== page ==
PROACTIVE EFFECTS IN MEANINGFUL VERBAL LEARNING AND RETENTION DAVID P. AUSUBEL1 The City University of New York MARY STAGER AND A. J. H. GAITE The Ontario Institute for Studies in Education, Toronto Contrary to the typical proactive interference finding in rote verbal learning, proactive learning of Buddhism material by Grade 13 students induced neither interference nor facilitation in the meaningful learning and retention of a Zen Buddhism passage. Overlearning of the Buddhism passage also had no significant effect on the meaningful learning and retention of the Zen Buddhism material, and there was no significant interaction between either proactive variable (learning or overlearning) and the length of the retention interval (immediate versus? days).
bility strength of the newly learned meanings and hence determine their availability. Whether previously learned or subsequently encountered meaningfully learned ideas facilitate or inhibit the retention of other meaningfully learned material depends, therefore, on their effects on the stability, clarity, and discriminability of the learning task and of the established ideas in cognitive structure to which the learning task is related. A recent experiment (Ausubel, et al., 1968) supported this theoretical view of meaningful retention, and confirmed the general finding in the literature that the retroactive interpolation of similar material does not inhibit the retention of meaningfully learned material (as opposed to that learned by rote). It was shown that the interpolation of learning material (Buddhism) between the learning of and a test of the retention of a similar, previously learned passage (Zen Buddhism), when both passages were relatively unfamiliar and unestablished, facilitated rather than inhibited the retention of the Zen Buddhism passage. This facilitating effect of the Buddhism passage was attributed to an increase in the stability, clarity, and discriminability of the re1 This study was conducted while the senior membered Zen Buddhism material which author was affiliated with The Ontario Institute it (the Buddhism passage) presumably infor Studies in Education and The University of duced through retroactive rehearsal of the Toronto. Requests for reprints should be sent to: David P. Ausubel, Office of Research and Educa- Zen ideas and comparison of them with tion, 33 West 42 Street, New York City, New corresponding Buddhist ideas. The principal problem in the present York. In attempting to account for the nature of meaningful retention, it has been hypothesized that meaningfully learned materials, that is, materials that have been nonarbitrarily and substantively related (anchored) to relevant established ideas in cognitive structure are protected, by virtue of such anchorage, from the interfering effects of similar previously learned, concurrently experienced, or subsequently encountered associations or ideas (Ausubel 1963; Ausubel, Robbins, & Blake, 1957; Ausubel, Stager, & Gaite, 1968). When material is meaningfully learned, according to this hypothesis, its subsequent availability (retrievability) does not depend on its resistance to interference from other similar associations or ideas, but, rather, on its dissociability from the established ideas in cognitive structure to which it is anchored and in relation to which it acquires its meaning. Thus, much more important for its retention than this kind of interference are such variables as the availability in cognitive structure of proximately and specifically relevant ideas, their stability and clarity, and their discriminability from the learning material. These latter variables affect the dissocia-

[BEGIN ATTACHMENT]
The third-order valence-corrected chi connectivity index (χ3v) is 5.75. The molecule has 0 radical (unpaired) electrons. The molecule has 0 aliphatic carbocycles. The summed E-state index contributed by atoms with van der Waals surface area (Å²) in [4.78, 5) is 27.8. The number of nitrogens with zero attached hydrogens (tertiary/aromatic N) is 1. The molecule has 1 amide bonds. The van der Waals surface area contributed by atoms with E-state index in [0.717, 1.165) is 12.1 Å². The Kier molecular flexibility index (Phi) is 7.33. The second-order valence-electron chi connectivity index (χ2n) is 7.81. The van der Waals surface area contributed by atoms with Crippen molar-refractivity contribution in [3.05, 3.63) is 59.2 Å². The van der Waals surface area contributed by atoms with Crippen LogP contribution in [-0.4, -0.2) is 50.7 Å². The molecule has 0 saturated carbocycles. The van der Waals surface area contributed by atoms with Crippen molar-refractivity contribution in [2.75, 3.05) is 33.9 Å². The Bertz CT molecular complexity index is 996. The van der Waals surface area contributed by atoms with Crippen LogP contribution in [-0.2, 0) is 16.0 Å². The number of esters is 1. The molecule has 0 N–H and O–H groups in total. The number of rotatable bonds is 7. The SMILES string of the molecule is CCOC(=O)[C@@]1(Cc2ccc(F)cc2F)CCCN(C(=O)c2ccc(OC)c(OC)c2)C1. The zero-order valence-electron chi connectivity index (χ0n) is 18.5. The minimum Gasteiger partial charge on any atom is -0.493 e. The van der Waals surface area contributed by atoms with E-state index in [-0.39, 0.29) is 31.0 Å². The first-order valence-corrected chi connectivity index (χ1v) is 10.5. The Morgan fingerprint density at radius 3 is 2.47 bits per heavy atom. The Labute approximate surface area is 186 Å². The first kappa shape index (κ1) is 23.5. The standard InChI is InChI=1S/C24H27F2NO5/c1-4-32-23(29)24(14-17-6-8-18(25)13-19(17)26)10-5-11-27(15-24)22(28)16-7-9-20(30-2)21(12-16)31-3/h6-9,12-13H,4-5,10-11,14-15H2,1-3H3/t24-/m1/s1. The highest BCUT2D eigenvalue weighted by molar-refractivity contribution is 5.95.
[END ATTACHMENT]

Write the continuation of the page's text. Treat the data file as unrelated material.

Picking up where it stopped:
D. P. AITSUBEL, M. STAGER, AND A. J. H. GAITE
experiment was to ascertain whether, in accordance with this same theoretical formulation of meaningful learning and retention, similar ideational material introduced proactively (rather...